A Perilous Undertaking by Deanna Raybourn. Book two in the Veronica Speedwell Mystery series and, while I didn't enjoy it as much as the first in the series, A Curious Beginning, that doesn't really mean much because it was wickedly clever, and a thoroughly enjoyable reading pleasure. I continued to be blown away by Raybourn's exquisite prose, use of language, and breadth of vocabulary that challenges the mind, yet never felt overused, only perfectly placed. The clever banter, and unique partnership between Veronica and Stoker continued to be developed and are definitely the highlight of the entire book. I was so enamored by the roads traveled toward solving the mystery and the wringing out of every bit of clue, that the murder mystery seemed almost superfluous. In other words - getting to the mystery-solved was so much fun! Book 2/3 towards Modern Mrs. Darcy's 2020 Reading Challenge - read three books by the same author.
Golden in Death by J.D. Robb. Book 50 in the In Death series by J.D. Robb (I have all of them and I've enjoyed almost all of them) that highlights Eve Dallas a New York City police lieutenant in the year 2061 and her multibillionaire husband Roarke who often serves as her expert consultant, even though he once was a crook, albeit a crook who changed his ways when he met Eve. Thankfully, Golden In Death redeemed the series after a book or two of drab and so, so. It did lack-lustre with the pageant of characters virtually non-existent except for but a few. Not so much disappointed as, simply missed the characters, the banter that happens between the characters, and the quick-wit. This is part of my 2020 Reading Goal - read a book published in every year since I was born - published in 2020
Plainsong by Kent Haruf. The writer leaves out all quotation marks, and while this is staggering, I felt Haruf uses their absence to slow the reader down and, thus, immersing the reader fully into the dialogue, and into the story. As if I am a part of the story Haruf is telling, standing with each of the imperfect people and their plain stories. Yet, even without proper grammatical attention, somehow the dialogue rang out as truer; I'm not sure it would have presented the same atmosphere, the same stunning character study, the same haunting lyrical display. We don't understand why some of the characters do what they do we just see them in their now, dealing with their life in choices. This is part of my 2020 Reading Goal - read a book published in every year since I was born. Plainsong was first published in 1999.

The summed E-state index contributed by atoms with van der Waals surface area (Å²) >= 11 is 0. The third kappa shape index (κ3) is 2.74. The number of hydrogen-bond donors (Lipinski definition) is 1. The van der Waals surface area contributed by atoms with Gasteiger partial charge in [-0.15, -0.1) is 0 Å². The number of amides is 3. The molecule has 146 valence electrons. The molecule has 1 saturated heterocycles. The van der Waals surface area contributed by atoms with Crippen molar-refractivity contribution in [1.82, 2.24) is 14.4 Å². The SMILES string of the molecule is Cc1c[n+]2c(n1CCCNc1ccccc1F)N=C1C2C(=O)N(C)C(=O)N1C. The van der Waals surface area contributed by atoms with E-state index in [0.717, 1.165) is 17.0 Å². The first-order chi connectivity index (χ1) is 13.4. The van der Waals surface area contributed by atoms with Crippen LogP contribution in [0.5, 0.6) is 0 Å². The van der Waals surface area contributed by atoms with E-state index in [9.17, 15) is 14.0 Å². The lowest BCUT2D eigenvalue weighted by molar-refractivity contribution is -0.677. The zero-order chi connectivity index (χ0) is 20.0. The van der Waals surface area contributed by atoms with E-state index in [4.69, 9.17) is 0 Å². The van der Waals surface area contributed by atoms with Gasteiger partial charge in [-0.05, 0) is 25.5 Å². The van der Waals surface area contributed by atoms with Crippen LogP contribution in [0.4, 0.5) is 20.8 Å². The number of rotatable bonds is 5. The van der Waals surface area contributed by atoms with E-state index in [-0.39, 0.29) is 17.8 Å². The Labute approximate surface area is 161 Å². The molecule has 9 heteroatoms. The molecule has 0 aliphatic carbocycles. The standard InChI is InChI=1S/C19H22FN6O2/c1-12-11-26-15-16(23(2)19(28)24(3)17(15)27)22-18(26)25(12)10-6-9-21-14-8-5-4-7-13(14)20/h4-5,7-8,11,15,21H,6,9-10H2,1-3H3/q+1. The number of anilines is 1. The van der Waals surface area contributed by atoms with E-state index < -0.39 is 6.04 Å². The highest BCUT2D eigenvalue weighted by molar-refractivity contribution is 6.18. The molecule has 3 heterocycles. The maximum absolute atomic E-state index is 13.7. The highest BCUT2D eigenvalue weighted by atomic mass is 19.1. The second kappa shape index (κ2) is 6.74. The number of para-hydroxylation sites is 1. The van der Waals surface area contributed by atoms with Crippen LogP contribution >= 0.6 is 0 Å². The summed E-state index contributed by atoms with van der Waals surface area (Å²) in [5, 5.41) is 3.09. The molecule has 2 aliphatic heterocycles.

A Walk in the Woods by Bill Bryson. Short of hiking the Appalachian Trail myself (which will never happen because I can barely walk a couple miles in one stretch), reading about hiking the AT is the very best next thing and if it is written by Bryson, who is hilariously engaging, then I'm doing it! You know, reading about hiking the AT by Bill Bryson. An exceptionally compulsive walk in the woods. When I was planning my 2020 Reading Goal - read a book published in every year since I was born, and researching what books I would potentially read, A Walk in the Woods was the solitary book on my list for a book published in 1998.
The Wisdom of Sally Red Shoes by Ruth Hogan. Read strictly because someone, although I can't remember who, recommended it and I put it on hold at the library. I didn't even remember picking it up but it was in my very large stack at home of those needing to be read before the return date and I thought it might be an easy, fun read based on the title. That would be a big, fat, no! Sally Red Shoes was a struggle to plow through, especially at first because it seemed to take forever to reach the point of understanding where the book was going. A mix of good and not-so-good character development (I would have loved more development of Sally Red Shoes, herself) and the plausible and implausible plot to grapple with but, however, I hung in and actually enjoyed the writing. It is, if nothing else, a tremendous study on grief and loss, and the time and stages a human goes through both.
Not a Fan by Kyle Idleman. "Are you a fan or a follower? Go ahead, think honestly about your relationship with God . . . but don't answer too quickly. In fact, you may want to read this book before you answer at all." Jeff and I read a-loud Not A Fan each morning before work, the first of the books we are reading together; hopefully, of the 8 books we'll read together. We got serious about this book and answered the questions that Kyle broached in the book for ourselves. We didn't want to walk away without being sure we were followers of Jesus, and not just a fan. This is part of my 2020 Reading Goals - read 8 books a-loud with Jeff.
Just Mercy by Bryan Stephenson. This is a story of the injustice and justice, and the lack of compassion and mercy in our justice system. It is a frustrating look at our bleeding justice system and the insanity it reeks, at times. And, thankfully, there are those who, with compassion, can transform the corrupt, can free those enchained in the deranged system, and empower the powerless. Thank you Bryan Stephenson for standing in the gap for mercy and offering hope. Engaging, blood-boiling, and necessary. 2020 Reading Goals - read a book published in every since I was born: Just Mercy was the lone book on my list for 2014 (and highly recommended to me by a trusted friend).